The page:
Jordi Savall's exemplary performance of Handel's Water Music and Music for the Royal Fireworks is among the finest available on disc: refined and precise, but very big, with blood-stirring grandeur. This is just the kind of extroverted, rousing presentation that best highlights the music's open-air ceremonial function. Savall's Le Concert des Nations is essentially a chamber orchestra with double or triple winds, but the sound he elicits from the group is majestic and surprisingly powerful. The playing is crisp and the rhythmic articulation bracing, but the sound is never brash. In fact, more often than not it is seductively sensual, a heady integration of precision and supple, shapely phrasing. Handel left no authoritative edition of the score of Water Music and it has traditionally been divided into three suites, but Savall reorders the material into two suites, a decision that makes more sense in terms of key relationships and that sounds entirely satisfying.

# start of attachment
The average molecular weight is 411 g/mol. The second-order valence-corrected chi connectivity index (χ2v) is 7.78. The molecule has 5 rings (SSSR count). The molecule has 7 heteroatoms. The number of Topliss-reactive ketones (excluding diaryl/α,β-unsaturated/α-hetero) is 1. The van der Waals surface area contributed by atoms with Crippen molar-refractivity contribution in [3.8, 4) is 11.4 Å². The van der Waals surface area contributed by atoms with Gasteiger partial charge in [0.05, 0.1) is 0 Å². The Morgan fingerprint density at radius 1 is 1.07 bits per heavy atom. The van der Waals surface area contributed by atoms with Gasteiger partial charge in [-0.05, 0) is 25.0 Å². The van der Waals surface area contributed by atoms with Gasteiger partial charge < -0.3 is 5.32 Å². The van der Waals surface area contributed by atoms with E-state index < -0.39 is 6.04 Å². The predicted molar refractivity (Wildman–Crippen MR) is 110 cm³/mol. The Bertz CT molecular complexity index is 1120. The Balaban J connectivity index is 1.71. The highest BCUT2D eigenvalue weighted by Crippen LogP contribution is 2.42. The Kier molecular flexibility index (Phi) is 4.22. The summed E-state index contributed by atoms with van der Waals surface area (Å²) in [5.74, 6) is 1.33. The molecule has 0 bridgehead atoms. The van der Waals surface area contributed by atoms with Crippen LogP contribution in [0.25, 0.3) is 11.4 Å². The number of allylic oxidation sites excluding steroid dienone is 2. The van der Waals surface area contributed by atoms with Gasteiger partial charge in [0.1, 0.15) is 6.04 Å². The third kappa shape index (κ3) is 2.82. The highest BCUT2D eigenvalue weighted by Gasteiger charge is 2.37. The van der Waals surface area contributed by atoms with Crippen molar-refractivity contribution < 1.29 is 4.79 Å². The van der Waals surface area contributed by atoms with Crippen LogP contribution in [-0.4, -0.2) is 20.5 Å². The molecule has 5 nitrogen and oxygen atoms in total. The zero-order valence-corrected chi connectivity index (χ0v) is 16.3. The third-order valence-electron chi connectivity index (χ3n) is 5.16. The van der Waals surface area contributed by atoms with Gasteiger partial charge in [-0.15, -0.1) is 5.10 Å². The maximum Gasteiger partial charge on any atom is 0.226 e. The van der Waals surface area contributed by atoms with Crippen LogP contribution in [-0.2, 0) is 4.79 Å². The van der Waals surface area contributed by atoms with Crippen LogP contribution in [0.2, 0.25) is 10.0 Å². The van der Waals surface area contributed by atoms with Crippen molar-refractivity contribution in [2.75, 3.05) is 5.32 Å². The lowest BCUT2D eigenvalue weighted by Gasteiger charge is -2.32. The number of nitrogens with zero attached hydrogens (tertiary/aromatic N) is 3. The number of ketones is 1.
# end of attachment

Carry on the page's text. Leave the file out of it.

An outstanding veteran pianist from Spain, Tete Montoliu was born blind. He learned to read music in Braille when he was seven and developed impressive technique on piano. He recorded with Lionel Hampton in 1956, had his first session as a leader in 1958, and played with the touring Roland Kirk in 1963. Through the years, he also worked with such visiting Americans as Kenny Dorham, Dexter Gordon, Ben Webster, Lucky Thompson, and even Anthony Braxton. Tete Montoliu's visits to the U.S. were very infrequent, but his SteepleChase albums (starting in 1971) are generally available; he also cut one date for Contemporary (1979) and recorded for Enja and Soul Note.